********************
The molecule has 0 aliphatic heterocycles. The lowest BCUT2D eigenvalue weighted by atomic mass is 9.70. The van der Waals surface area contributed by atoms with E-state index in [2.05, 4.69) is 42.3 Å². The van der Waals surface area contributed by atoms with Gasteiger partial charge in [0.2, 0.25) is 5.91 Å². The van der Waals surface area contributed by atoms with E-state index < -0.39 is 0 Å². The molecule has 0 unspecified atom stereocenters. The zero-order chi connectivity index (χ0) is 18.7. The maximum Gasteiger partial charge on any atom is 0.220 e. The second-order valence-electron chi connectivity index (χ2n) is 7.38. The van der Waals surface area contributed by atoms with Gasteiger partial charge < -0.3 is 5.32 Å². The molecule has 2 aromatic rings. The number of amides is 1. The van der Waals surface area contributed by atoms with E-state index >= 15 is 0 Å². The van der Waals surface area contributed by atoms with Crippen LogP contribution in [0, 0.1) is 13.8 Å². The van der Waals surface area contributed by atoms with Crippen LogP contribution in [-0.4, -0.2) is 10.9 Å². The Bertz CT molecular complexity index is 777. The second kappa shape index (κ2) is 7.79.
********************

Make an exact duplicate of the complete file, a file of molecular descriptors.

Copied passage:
The molecule has 0 aliphatic heterocycles. The lowest BCUT2D eigenvalue weighted by atomic mass is 9.70. The van der Waals surface area contributed by atoms with E-state index in [2.05, 4.69) is 42.3 Å². The van der Waals surface area contributed by atoms with Gasteiger partial charge in [0.2, 0.25) is 5.91 Å². The van der Waals surface area contributed by atoms with E-state index < -0.39 is 0 Å². The molecule has 0 unspecified atom stereocenters. The zero-order chi connectivity index (χ0) is 18.7. The maximum Gasteiger partial charge on any atom is 0.220 e. The second-order valence-electron chi connectivity index (χ2n) is 7.38. The van der Waals surface area contributed by atoms with Gasteiger partial charge < -0.3 is 5.32 Å². The molecule has 2 aromatic rings. The number of amides is 1. The van der Waals surface area contributed by atoms with E-state index >= 15 is 0 Å². The van der Waals surface area contributed by atoms with Crippen LogP contribution in [0, 0.1) is 13.8 Å². The van der Waals surface area contributed by atoms with Crippen LogP contribution in [-0.4, -0.2) is 10.9 Å². The Bertz CT molecular complexity index is 777. The second kappa shape index (κ2) is 7.79.